PART 1 – Inability to Get Team Members
A common challenge many clients face in project management is simply being able to get enough people onto the project team. To build crucial momentum, a successful project requires sufficient team members to take care of all aspects of the planning and execution. What makes this problem especially insidious is that in some cases, it may initially appear that you have enough willing team members for your project. What becomes apparent as the project gets underway however is that a significant number of these members are already overly committed on other projects and therefore unable to contribute fully in their role as intended. This can also be a timing problem, where people assigned earlier to your project are unavailable at its commencement due to other projects they are involved in running late. Then there are the situations where recently completed projects fail, leading to emergency situations that occupy human resource, leaving your project stuck on the runway. Many dedicated employees like to seem as helpful as possible, which is why it is common for line managers to accept new projects even when they are aware that their department has no spare resource. This is setting up your project for failure even before it has begun. It is essential you have sufficient resource available to you at the outset of your project, as a slow start is demoralizing for the team and leads to further wasted time and frustration, and sometimes to the whole project having to be re-launched months after the intended date when it was due to be complete. Project managers will frequently try to shoulder the burden of under-resourced departments themselves, rather than escalating the issue and asking for more resource. While this is understandable, and shows impressive dedication, it is more likely to lead to burnout and mistakes being made. There may also be competition between departments for what project should take priority. Frequently, clients will have several projects on the go, and all of them are regarded as a No. 1 priority! This is clearly not conducive to smooth progress, especially when resources are limited.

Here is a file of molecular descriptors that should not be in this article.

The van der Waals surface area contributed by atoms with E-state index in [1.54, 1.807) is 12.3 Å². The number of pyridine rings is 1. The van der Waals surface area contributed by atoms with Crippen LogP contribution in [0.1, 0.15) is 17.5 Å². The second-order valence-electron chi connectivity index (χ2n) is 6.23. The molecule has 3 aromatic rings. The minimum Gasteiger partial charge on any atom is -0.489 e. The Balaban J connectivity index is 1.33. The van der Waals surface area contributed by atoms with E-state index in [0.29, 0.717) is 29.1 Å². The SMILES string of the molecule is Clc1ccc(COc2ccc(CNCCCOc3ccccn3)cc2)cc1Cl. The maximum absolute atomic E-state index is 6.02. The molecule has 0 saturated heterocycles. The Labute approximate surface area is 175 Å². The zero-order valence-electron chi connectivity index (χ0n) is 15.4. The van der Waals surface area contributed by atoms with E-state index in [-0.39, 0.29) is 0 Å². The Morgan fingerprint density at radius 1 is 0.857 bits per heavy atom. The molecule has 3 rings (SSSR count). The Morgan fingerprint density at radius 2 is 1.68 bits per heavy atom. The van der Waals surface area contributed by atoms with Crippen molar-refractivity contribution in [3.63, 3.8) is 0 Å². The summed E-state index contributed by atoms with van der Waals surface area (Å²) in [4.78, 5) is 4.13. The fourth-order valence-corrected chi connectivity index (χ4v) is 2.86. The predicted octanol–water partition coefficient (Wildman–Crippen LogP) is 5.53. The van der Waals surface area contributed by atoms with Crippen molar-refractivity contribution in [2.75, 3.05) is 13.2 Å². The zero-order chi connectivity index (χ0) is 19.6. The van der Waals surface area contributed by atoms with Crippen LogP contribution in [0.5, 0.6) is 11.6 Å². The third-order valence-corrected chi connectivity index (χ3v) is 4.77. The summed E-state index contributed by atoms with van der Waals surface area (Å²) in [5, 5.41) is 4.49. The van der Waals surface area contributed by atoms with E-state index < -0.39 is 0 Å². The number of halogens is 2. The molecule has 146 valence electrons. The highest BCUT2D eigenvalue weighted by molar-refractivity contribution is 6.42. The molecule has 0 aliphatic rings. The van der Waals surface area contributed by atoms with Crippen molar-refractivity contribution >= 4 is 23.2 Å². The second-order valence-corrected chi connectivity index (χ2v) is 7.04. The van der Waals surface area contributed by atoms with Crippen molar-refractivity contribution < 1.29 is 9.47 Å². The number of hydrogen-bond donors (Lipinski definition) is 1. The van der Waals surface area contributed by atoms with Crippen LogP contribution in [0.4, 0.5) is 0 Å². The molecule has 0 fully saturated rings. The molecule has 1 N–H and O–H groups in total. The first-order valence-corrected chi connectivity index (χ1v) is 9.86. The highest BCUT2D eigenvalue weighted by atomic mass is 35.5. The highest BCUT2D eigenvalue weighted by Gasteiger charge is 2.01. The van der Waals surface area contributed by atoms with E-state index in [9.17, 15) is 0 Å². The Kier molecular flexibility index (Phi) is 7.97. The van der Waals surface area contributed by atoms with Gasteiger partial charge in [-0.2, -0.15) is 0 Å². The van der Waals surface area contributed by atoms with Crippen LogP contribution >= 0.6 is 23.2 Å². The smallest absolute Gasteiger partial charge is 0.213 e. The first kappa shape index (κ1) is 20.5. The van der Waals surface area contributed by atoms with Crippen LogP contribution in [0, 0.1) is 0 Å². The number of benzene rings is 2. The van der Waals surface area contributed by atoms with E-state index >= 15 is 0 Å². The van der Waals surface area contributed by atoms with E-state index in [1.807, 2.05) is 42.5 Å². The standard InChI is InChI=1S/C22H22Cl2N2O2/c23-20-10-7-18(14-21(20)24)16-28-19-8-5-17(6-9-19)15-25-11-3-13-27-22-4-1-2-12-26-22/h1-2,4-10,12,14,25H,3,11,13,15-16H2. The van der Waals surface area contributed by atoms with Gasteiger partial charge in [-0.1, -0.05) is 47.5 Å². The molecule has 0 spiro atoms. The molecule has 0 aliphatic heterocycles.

To address this issue, it is necessary to begin at a high level, listing all the projects currently in progress and projects that are planned to begin over the next 12 months. This list then needs to be reorganized in order of priority. This will require firm decision-making, with a senior manager available to act as referee and to ensure that the priorities align closely with the overall strategic objectives of the organization.
Now that you have a complete list of all current and planned projects, in order of priority, it is time to reassess team members allocated to each. You can now transfer resources away from lower priority projects, towards the projects which are most mission-critical in the next few months. If you are unsure that the ability and experience of team members currently involved in lower priority projects will be sufficient, you can try assigning these less experienced team members to assist members of your core project team with specific tasks. This can greatly speed up progress on task lists and action items. It is essential that your priority list is reviewed at least monthly, and reorganized as necessary, considering the various stages of the projects in progress. Time worked on projects should be reported without exception, regardless of where on the priority list these projects fall. Team members will often default to spending the most time on projects they enjoy (‘pet projects’), rather than projects of highest priority, which again can leave your project lacking in sufficient resource. It may be necessary to take even more radical action, by placing less important projects on hold to remove the temptation for team members to devote time to them when there are more urgent matters that need attention first. Full and transparent status reports on the key projects, clearly stating any lack of resource, will lead to a quicker resolution. It may sound obvious, but in our experience this is a key topic that many project managers tend to downplay or even avoid altogether. Project management training from Cadence will help your project managers and teams to set priorities, plan for and properly communicate resource requirements, and better delegate tasks to ensure an even distribution of workload. When your organization needs to demonstrate project management prowess, contact Cadence. We won’t disappoint.
Format: Podcast Audience: all people involved in projects Cost: free of charge
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